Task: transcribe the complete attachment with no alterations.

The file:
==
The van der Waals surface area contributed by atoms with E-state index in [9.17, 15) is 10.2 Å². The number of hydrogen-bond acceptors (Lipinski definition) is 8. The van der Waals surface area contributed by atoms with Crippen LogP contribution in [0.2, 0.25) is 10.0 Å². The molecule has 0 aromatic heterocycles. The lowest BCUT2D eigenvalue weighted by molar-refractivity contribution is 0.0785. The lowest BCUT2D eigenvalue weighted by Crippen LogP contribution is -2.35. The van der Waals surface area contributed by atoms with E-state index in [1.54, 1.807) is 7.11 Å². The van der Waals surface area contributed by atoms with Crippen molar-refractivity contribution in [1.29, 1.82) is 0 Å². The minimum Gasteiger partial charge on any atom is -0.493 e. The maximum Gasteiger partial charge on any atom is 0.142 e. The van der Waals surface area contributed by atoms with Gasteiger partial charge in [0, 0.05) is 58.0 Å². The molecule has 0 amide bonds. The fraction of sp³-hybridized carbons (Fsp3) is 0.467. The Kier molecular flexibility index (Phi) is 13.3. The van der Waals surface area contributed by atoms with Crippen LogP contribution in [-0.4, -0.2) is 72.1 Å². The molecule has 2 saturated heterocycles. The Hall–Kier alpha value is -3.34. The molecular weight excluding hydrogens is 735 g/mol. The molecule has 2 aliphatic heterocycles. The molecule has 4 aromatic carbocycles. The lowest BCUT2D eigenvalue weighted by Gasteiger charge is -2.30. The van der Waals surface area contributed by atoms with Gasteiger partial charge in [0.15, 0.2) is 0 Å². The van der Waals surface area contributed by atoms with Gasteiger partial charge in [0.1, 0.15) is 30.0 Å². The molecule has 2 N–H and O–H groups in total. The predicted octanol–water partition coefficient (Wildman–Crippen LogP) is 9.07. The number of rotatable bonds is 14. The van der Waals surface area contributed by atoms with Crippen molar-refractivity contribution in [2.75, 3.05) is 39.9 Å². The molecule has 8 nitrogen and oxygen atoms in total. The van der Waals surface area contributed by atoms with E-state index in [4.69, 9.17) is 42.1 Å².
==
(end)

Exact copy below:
The van der Waals surface area contributed by atoms with E-state index in [9.17, 15) is 10.2 Å². The number of hydrogen-bond acceptors (Lipinski definition) is 8. The van der Waals surface area contributed by atoms with Crippen LogP contribution in [0.2, 0.25) is 10.0 Å². The molecule has 0 aromatic heterocycles. The lowest BCUT2D eigenvalue weighted by molar-refractivity contribution is 0.0785. The lowest BCUT2D eigenvalue weighted by Crippen LogP contribution is -2.35. The van der Waals surface area contributed by atoms with E-state index in [1.54, 1.807) is 7.11 Å². The van der Waals surface area contributed by atoms with Crippen molar-refractivity contribution in [1.29, 1.82) is 0 Å². The minimum Gasteiger partial charge on any atom is -0.493 e. The maximum Gasteiger partial charge on any atom is 0.142 e. The van der Waals surface area contributed by atoms with Gasteiger partial charge in [0, 0.05) is 58.0 Å². The molecule has 0 amide bonds. The fraction of sp³-hybridized carbons (Fsp3) is 0.467. The Kier molecular flexibility index (Phi) is 13.3. The van der Waals surface area contributed by atoms with Crippen LogP contribution in [-0.4, -0.2) is 72.1 Å². The molecule has 2 saturated heterocycles. The Hall–Kier alpha value is -3.34. The molecular weight excluding hydrogens is 735 g/mol. The molecule has 2 aliphatic heterocycles. The molecule has 4 aromatic carbocycles. The lowest BCUT2D eigenvalue weighted by Gasteiger charge is -2.30. The van der Waals surface area contributed by atoms with Gasteiger partial charge in [0.15, 0.2) is 0 Å². The van der Waals surface area contributed by atoms with Gasteiger partial charge in [0.1, 0.15) is 30.0 Å². The molecule has 2 N–H and O–H groups in total. The predicted octanol–water partition coefficient (Wildman–Crippen LogP) is 9.07. The number of rotatable bonds is 14. The van der Waals surface area contributed by atoms with Crippen molar-refractivity contribution in [2.75, 3.05) is 39.9 Å². The molecule has 8 nitrogen and oxygen atoms in total. The van der Waals surface area contributed by atoms with E-state index in [4.69, 9.17) is 42.1 Å².